From the Dr.’s Desk


VITAMIN D, THE SUNSHINE VITAMIN

Here in Canada we get very little sunshine, particularly in comparison to people living close to the equator. Studies have shown that dark-skinned people need more sunshine than people of a fair skin color in order to make vitamin D in their skin. Dietary sources of vitamin D include vitamin D-fortified milk products, fish oils, fish liver and also eggs, but the majority of vitamin D is made in our body from the sunlight. During winter we get even less sunlight and so the vitamin D level in our body decreases even further. In the summertime many of us protect our skin by using sunblock but unfortunately this almost completely stops our bodies from making vitamin D.

Vitamin D is so important for so many different functions in our body. It helps to build bone and muscle. In particular it has been found to be very important for athletes and that it helps them to be fast and strong. It is important for the development of the brain and it has been found to be low in people with depression and poor memory. It helps to prevent us getting colds and even the flu. It helps our bodies to absorb calcium from our diets. Vitamin D has also been found to be important in preventing diabetes. Some studies have shown that by taking vitamin D elderly people are able to walk with better coordination.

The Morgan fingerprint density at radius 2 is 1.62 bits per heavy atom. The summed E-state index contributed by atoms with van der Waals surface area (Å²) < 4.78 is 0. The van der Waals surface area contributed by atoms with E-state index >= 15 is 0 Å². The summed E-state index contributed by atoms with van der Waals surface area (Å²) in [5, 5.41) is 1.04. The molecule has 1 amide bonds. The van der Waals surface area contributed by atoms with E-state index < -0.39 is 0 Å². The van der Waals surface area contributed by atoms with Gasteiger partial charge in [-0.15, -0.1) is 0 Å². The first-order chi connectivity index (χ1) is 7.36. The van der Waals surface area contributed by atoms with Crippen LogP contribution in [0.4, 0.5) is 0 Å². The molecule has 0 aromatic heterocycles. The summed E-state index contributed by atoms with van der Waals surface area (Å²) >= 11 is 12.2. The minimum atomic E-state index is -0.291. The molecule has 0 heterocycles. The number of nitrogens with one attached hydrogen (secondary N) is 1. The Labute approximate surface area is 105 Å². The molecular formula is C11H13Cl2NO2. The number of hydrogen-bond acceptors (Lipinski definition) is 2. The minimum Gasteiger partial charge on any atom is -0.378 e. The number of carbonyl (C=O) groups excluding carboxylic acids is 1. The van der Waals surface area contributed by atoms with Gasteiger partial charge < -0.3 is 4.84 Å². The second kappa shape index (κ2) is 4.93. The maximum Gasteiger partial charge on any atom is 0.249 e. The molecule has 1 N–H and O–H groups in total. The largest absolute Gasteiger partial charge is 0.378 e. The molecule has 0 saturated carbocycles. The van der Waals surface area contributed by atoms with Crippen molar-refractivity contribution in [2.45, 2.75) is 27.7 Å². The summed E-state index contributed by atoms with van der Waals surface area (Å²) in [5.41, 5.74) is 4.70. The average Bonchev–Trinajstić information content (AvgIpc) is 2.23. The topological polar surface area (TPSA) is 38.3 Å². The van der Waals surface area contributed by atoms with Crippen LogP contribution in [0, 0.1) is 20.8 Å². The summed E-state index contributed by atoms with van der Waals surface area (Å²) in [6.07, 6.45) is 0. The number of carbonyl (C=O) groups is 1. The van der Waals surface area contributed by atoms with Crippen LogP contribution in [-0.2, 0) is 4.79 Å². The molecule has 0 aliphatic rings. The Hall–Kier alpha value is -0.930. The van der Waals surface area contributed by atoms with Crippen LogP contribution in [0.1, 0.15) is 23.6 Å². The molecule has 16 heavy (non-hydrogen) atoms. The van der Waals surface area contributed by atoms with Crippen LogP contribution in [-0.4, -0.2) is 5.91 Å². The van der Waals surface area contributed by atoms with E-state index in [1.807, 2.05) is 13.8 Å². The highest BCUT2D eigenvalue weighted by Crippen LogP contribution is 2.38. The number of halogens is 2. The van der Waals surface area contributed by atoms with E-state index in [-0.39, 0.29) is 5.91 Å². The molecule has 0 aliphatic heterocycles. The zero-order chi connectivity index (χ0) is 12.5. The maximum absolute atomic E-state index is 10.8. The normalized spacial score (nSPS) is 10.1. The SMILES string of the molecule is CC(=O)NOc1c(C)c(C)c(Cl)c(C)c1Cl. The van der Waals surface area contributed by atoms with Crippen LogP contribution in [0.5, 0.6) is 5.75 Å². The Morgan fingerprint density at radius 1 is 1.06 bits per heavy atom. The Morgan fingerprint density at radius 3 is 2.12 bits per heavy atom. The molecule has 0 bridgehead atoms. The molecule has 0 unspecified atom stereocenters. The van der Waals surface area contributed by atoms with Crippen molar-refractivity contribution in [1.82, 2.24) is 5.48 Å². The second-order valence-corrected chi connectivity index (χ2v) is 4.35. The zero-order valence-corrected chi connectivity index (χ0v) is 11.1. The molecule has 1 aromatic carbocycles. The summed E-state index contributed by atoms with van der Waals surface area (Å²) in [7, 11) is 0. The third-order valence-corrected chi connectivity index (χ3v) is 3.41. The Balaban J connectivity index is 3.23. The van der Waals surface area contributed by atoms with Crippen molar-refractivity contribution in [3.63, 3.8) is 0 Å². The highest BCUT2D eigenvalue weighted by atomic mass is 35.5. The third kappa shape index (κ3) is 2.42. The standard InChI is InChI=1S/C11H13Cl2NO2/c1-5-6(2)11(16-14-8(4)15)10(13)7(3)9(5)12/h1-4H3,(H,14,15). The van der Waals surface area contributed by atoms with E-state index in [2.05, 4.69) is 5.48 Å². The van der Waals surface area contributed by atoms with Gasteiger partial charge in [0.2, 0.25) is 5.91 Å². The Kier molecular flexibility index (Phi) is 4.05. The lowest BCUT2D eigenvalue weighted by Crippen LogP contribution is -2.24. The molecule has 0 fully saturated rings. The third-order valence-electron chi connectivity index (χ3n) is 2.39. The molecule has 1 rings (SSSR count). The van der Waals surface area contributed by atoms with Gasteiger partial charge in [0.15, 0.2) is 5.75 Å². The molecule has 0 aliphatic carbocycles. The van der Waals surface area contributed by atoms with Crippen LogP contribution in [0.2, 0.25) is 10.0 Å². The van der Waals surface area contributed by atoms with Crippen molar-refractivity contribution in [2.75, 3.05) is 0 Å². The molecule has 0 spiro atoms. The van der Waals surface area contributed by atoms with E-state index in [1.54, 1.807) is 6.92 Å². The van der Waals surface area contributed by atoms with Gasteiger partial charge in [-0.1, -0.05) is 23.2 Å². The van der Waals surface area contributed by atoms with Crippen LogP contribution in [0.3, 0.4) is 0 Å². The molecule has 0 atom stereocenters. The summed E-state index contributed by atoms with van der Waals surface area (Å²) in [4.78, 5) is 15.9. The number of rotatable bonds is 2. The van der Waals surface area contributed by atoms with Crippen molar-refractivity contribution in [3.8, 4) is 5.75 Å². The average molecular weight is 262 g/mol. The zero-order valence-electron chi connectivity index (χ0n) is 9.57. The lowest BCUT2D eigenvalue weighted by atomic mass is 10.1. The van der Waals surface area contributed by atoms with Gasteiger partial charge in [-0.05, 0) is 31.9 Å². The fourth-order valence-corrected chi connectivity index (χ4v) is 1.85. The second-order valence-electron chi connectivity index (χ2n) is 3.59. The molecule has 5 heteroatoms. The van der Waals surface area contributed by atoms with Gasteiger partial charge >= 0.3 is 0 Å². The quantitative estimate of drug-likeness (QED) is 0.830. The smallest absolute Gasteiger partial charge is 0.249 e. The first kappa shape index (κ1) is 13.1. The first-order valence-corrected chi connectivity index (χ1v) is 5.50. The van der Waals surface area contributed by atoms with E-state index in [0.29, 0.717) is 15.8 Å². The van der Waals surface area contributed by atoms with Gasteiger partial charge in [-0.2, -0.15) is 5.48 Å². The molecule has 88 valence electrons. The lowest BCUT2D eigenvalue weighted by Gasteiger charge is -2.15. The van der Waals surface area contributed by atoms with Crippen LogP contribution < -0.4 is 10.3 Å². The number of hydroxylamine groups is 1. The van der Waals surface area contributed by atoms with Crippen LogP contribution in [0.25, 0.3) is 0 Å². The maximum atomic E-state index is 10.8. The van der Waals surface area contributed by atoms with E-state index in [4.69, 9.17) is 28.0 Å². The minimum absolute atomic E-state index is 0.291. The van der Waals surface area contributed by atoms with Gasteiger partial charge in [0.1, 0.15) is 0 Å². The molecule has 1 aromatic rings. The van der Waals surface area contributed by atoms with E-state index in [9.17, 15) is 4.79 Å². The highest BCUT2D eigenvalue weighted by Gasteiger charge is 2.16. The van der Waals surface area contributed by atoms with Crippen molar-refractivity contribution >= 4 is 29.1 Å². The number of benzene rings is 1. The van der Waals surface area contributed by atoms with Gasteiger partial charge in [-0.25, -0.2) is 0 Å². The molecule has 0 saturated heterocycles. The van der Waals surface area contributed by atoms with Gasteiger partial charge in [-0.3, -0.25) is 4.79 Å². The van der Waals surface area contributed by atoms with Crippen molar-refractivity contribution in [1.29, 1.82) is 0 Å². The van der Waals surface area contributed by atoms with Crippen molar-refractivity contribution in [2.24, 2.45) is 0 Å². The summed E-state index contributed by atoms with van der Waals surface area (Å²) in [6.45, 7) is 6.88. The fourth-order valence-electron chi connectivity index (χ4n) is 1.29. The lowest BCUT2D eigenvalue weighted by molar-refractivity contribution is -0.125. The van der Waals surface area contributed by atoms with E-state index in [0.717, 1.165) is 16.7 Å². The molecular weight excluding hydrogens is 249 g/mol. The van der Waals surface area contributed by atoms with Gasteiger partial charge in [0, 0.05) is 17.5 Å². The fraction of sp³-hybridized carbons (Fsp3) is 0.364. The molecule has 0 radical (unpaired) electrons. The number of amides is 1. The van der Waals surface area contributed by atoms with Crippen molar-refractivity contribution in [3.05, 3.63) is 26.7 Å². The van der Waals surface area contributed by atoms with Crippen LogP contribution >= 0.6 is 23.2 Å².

Low levels of vitamin D have been found in people with different types of cancer – in particular, breast and prostate cancer. Previously, the recommendation has been to take between 200-400iu of vitamin D3 per day. Recent research has shown us that this is not enough vitamin D3. It has been recommended by some experts to take 1000iu to even 5000 units per day.

Vitamin D3 supplements can be detrimental to people with certain types of diseases so it’s wise to discuss this with your health care provider, and of course, always look for a high quality vitamin supplement.

Dr Manjit Gosal MB ChB.
A4M Certified Advanced Fellowship in Anti-Aging, Functional and Nutritional Medicine